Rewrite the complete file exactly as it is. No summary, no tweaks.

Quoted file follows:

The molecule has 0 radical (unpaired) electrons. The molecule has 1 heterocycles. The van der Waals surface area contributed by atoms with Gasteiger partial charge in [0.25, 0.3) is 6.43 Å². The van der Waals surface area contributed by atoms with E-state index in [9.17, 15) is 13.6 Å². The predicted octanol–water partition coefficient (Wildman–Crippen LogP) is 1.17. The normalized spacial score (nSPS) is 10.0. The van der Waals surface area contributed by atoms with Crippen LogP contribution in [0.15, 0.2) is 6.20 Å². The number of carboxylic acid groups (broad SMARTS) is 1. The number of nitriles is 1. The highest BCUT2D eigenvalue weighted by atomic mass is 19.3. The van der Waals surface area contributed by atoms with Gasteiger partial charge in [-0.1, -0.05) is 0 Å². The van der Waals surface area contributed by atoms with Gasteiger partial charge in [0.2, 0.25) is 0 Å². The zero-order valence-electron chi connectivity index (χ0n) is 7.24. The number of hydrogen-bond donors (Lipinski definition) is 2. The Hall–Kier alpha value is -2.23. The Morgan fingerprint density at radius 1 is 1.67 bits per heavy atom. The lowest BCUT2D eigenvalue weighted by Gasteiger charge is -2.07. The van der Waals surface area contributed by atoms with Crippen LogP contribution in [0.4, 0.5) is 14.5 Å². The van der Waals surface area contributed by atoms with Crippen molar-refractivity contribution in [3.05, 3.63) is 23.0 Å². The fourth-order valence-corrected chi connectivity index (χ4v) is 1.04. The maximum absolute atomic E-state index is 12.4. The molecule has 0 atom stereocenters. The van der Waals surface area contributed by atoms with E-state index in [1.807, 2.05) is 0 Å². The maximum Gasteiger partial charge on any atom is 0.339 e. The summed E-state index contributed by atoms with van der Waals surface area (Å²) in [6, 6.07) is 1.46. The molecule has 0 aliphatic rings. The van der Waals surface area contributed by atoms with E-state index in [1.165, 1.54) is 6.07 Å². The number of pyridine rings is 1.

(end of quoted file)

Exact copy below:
The molecule has 0 radical (unpaired) electrons. The molecule has 1 heterocycles. The van der Waals surface area contributed by atoms with Gasteiger partial charge in [0.25, 0.3) is 6.43 Å². The van der Waals surface area contributed by atoms with E-state index in [9.17, 15) is 13.6 Å². The predicted octanol–water partition coefficient (Wildman–Crippen LogP) is 1.17. The normalized spacial score (nSPS) is 10.0. The van der Waals surface area contributed by atoms with Crippen LogP contribution in [0.15, 0.2) is 6.20 Å². The number of carboxylic acid groups (broad SMARTS) is 1. The number of nitriles is 1. The highest BCUT2D eigenvalue weighted by atomic mass is 19.3. The van der Waals surface area contributed by atoms with Gasteiger partial charge in [-0.1, -0.05) is 0 Å². The van der Waals surface area contributed by atoms with Gasteiger partial charge in [0.2, 0.25) is 0 Å². The zero-order valence-electron chi connectivity index (χ0n) is 7.24. The number of hydrogen-bond donors (Lipinski definition) is 2. The Hall–Kier alpha value is -2.23. The Morgan fingerprint density at radius 1 is 1.67 bits per heavy atom. The lowest BCUT2D eigenvalue weighted by Gasteiger charge is -2.07. The van der Waals surface area contributed by atoms with Crippen LogP contribution in [0.4, 0.5) is 14.5 Å². The van der Waals surface area contributed by atoms with Crippen molar-refractivity contribution in [3.05, 3.63) is 23.0 Å². The fourth-order valence-corrected chi connectivity index (χ4v) is 1.04. The maximum absolute atomic E-state index is 12.4. The molecule has 0 atom stereocenters. The van der Waals surface area contributed by atoms with E-state index in [1.807, 2.05) is 0 Å². The maximum Gasteiger partial charge on any atom is 0.339 e. The summed E-state index contributed by atoms with van der Waals surface area (Å²) in [6, 6.07) is 1.46. The molecule has 0 aliphatic rings. The van der Waals surface area contributed by atoms with E-state index in [1.165, 1.54) is 6.07 Å². The number of pyridine rings is 1.